Puttering day. At 4, we’re hosting about 50 people for a faculty union BBQ. After going to the leadership conference this summer, one of the things Kev and I talked about with our union organizer was how to build community within the union members, and build a sense of shared goals, as we fight for a stronger university for ourselves and our students.

The union sends out lots of communications to us, but we’re all flooded with e-mails, and it’s easy to let those slide by. How do you motivate people to join committees, to spend time and energy volunteering to improve community? Well, starting by feeding them is a time-honored tactic. We’ll eat, we’ll drink, we’ll get to know each other better, we’ll find out more about what the union is working on right now, and where they could use help. (I may have gotten drafted into the Communications team. Mary Anne, stop putting your hand up. Why don’t you ever listen?)

 

Food and drink is mostly bought (thanks, Costco), though at some point will duck out for ice and maybe some more lemonade. The Village decided to tear up a good part of our street this week, which is great for getting new sewer lines, but a little intimidating if you don’t know what’s going on — you can still park there, but it looks terrible. Oh well — hopefully, people will figure it out. We may get a little rain just before the party, but if we need to cook and hang out inside, it’s not the end of the world.

Plan for the next eight hours — straighten up in a lackadaisical manner while watching lots of silly tv. There’s not much actual cooking planned, but I do need to marinate some chicken and make some potato salad. But what kind of potato salad? That is the age-old question. So many delicious choices…

Autumn Cookies

Owl and owlet.  These are made with my speediest form of decorating — make a six-second icing, color it, dip cookies and scrape off excess (takes a light touch to get the right amount off, but you get used to it), sprinkle with colored sugar.

 

These are quite time-consuming, adding these details, because you need to mix up different colors, put them into separate squeeze tubes or pastry bags, and apply the layers with time to dry between each one. But they are super-cute, so I suppose that makes it worthwhile.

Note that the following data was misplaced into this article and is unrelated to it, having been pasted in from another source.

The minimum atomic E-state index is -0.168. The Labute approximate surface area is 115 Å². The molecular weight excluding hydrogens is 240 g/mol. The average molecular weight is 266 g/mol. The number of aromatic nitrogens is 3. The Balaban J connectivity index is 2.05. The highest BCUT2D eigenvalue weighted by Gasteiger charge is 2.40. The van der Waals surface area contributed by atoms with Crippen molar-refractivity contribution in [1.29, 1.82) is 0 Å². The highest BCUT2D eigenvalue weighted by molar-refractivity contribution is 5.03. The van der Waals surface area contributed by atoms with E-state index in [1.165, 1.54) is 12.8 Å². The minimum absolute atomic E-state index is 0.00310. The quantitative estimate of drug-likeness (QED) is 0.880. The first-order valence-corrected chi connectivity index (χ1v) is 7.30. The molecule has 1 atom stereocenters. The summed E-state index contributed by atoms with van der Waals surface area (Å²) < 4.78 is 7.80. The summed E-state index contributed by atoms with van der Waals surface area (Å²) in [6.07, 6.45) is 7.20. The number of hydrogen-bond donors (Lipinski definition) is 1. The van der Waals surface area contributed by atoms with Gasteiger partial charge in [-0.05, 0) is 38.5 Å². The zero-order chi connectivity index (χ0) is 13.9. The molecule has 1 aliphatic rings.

Lots of little cookies, dipped and sprinkled, goes pretty fast, even if you do a few different colors.

I plan the color layers so I can do it all in one bowl — start with white, set aside any white you’ll need later for detailing in a mini squeeze bottle. Stir in yellow gel color to the bowl, ice some cookies. Add orange, ice some cookies (set some icing aside for detailing). Add copper, ice some cookies. Add burgundy, ice some cookies. Add brown, ice some cookies. Add black, set aside for detailing.

 

 

Tried a new technique this time, marbling, which is super-easy — dipped the cookies to get the base color, squeeze bottle to add a line of a contrast color, use a toothpick (while both icings are still wet) to draw lines through them both. Really like the effect, suspect I will do it often going forward. A little sugar sprinkle makes it even more festive; these are my favorites out of this batch.

Finished little batches — cookies & owlet. Hopefully will sell lots of them for Pem‘s hurricane fundraiser! I think they’re pretty darn cute, and would make a nice little snack for yourself, a treat for your kids, or a sweet gift for a friend.

Cookie recipe:  http://sweetopia.net/2009/12/sugar-cookie-recipe/

Icing recipe (thinned with hot water to 6-second icing):  http://www.foodnetwork.com/recipes/alton-brown/royal-icing-recipe-1941917

Phone

I wanted to note, because I realized recently that I haven’t said this explicitly, that I’ve gotten very phone-avoidant over the last decade. It’s a little weird to me, since I was the teen who literally spent all day on the phone with her best friend, talking about nothing. But at this point, I find myself resisting using the phone much at all. Calling people is hard, picking up phone calls is even harder. I sort of wish I didn’t have a phone at all. I sometimes go weeks, or even a month, without looking at my voicemail. I also mostly don’t text.
 
I have all kinds of theories about why this is, mostly having to do with my life being much busier, with an immense number of people in it who want / need to engage with me, and feeling like I need to manage that flow in order not to get overwhelmed.
 
E-mails feel more manageable, because I can set aside time to deal with them. Phone and texting have an immediacy to them that is stressful. FB messages are interesting, because they’re sort of immediate; I like them because I can usually respond v. quickly to them, but if I don’t have time to look at them for a day or two, the sender knows I haven’t seen their message yet, so it doesn’t feel as pressing as a phone.
 
Anyway, obviously this is all very individual, but for those who *might* call me, I thought I should say at least once that it’s not a good way to reach me these days.